The news was bad for foreclosure assistance programs when funding was cut from the New York state budget in March. The news got worse on April 12, when the governor vetoed $1.5 million that Democrats had set aside to continue the program.
Last week, Paul Riordan, Monroe County Foreclosure Settlement Conference referee, announced his position would be eliminated as of May 16 due to budget constraints.
“I’ve been keeping it under wraps but this has been in the works since April 18,” Riordan said. “The judges have been working on it to make sure there’ll be no loss in service.”
Foreclosure settlement conference referees can make recommendations to a judge, facilitate loan modification and help stop foreclosure. After May 16, foreclosure settlement conferences pursuant to rule 3408 of the Civil Practice Law and Rules will be conducted by judicial law clerks — as they previously did in Monroe County before Riordan began hearing them early in 2010.
“We were getting good results and our program was working well but I think the solution Judge Doran and Judge Rosenbaum found is a good one,” Riordan explained. “They’re making the best of a bad situation. They’ve been working to make sure there is no loss in service.”
Riordan said despite the specialized knowledge and experience he gained in the position, he expects the judicial law clerks will be effective settlement conference referees. Conferences will continue to be held in the same location at the Hall of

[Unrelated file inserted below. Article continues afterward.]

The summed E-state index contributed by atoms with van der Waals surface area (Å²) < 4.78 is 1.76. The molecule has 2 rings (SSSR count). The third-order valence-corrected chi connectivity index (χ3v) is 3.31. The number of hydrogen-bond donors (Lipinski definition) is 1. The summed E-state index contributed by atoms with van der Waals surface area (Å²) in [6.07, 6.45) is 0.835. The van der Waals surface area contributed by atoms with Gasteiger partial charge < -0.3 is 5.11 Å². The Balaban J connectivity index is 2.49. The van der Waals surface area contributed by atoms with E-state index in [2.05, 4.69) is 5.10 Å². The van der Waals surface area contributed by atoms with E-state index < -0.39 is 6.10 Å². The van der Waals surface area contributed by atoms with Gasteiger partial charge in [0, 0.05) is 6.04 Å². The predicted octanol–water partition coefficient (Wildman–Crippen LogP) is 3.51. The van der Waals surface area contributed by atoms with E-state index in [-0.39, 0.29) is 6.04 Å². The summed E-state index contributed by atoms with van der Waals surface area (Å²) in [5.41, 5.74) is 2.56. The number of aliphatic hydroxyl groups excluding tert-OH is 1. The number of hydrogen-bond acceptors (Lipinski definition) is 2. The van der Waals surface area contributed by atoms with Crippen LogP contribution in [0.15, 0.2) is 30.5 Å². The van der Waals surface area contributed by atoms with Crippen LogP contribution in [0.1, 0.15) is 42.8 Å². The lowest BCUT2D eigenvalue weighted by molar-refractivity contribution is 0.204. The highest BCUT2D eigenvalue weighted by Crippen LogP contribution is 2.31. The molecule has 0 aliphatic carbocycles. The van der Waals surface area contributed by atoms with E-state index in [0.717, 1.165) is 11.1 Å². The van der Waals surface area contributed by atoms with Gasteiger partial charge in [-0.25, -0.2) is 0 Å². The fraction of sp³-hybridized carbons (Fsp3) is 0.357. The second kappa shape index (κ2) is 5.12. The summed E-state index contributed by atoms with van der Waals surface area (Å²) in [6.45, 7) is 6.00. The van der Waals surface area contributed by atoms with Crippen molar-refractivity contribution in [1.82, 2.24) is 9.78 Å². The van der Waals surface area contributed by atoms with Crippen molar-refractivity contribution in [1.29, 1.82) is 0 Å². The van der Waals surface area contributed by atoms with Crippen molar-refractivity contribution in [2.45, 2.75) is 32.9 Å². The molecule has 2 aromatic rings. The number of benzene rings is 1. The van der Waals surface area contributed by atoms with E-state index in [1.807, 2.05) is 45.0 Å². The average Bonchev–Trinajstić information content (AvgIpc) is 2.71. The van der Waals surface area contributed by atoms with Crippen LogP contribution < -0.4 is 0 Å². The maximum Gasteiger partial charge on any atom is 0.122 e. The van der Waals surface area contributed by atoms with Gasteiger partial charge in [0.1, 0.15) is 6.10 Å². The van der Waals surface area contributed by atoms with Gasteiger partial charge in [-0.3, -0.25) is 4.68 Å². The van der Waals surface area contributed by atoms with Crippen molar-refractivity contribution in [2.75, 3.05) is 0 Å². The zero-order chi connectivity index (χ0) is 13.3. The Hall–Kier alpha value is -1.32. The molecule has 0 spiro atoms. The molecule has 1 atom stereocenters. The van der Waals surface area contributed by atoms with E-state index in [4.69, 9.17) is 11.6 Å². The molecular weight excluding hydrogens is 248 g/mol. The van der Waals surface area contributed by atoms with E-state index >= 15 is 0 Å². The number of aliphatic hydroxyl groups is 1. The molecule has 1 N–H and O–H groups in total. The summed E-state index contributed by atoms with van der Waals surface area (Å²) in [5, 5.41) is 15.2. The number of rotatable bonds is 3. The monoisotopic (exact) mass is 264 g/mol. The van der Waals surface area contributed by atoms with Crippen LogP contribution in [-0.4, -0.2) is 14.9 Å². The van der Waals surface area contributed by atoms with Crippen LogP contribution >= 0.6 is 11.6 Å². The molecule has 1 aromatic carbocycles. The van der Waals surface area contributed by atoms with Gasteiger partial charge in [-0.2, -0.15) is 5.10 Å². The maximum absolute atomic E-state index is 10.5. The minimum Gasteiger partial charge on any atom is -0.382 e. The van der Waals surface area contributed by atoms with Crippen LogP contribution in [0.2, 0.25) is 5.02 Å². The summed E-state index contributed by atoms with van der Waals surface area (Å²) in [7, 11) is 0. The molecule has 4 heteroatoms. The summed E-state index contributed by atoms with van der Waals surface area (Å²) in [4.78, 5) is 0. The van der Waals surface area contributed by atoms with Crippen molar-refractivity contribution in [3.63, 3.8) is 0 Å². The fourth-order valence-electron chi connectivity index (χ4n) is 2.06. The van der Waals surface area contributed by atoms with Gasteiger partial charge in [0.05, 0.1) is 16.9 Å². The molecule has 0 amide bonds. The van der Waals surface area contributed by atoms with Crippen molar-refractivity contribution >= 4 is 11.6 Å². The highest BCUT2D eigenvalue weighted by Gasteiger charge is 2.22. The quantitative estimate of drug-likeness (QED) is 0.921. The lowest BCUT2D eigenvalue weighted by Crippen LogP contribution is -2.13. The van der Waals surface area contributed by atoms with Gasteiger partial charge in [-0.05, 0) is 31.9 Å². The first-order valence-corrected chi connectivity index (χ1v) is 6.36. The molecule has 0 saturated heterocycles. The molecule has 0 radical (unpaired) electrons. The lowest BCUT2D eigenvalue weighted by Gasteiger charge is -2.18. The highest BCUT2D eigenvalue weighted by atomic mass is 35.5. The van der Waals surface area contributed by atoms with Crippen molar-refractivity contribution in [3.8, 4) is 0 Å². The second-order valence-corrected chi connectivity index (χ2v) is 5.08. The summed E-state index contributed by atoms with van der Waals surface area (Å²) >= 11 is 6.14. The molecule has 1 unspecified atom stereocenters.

Justice and the clerks will be specifically assigned to cases, so attorneys don’t have to worry.
Riordan has been reassigned to a new position in domestic violence court.
“It was a good program for everybody,” Empire Justice Center Senior Attorney Rebecca Case-Grammatico said of the unique settlement conferences Riordan held in foreclosure cases in Monroe County. “We had a system that worked well and now we don’t.”
Case-Grammatico’s foreclosure prevention unit must now determine when to stop taking new clients at a time when it estimates nearly 80,000 homes in the state are in foreclosure already and another 69,000 are at imminent risk of foreclosure.
Both Riordan and Case-Grammatico expect foreclosure filings to rise as attorneys for lending institutions get accustomed to new affirmation requirements required by Chief Judge Jonathan Lippman in October 2010.
“It’s a trifecta,” Case-Grammatico said. “The bottleneck is breaking open soon, foreclosure assistance agencies are closing and the court system is laying off the people who do this kind of work.”
Homeowners facing foreclosure can still go to housing counseling agencies but those agencies can’t help in court, which can be a very intimidating process for people unaccustomed to it.
“It’s not a good situation,” Case-Grammatico said. “Judges have made it clear they’re not pleased at having to do [foreclosure] settlement conferences.”
Empire Justice Center policy analyst Barbara van Kerkhove explained that it is crucial for homeowners to have an attorney representing them in court and not having one typically bogs the court down, too.
“We’re preparing for the worst case scenario, van Kerkhove said. “This hurts communities across the state.”
Gov. Andrew Cuomo said he vetoed the sparse funding left to foreclosure prevention agencies because it was a “new appropriation.”
Case-Grammatico said she wants to help as many people facing foreclosure proceedings as possible before December when the funding is cut off. Ironically, however, there are few people to assist until attorney affirmation documents are signed.
Unfortunately, once they are signed, it may be too late for foreclosure prevention program attorneys to help them.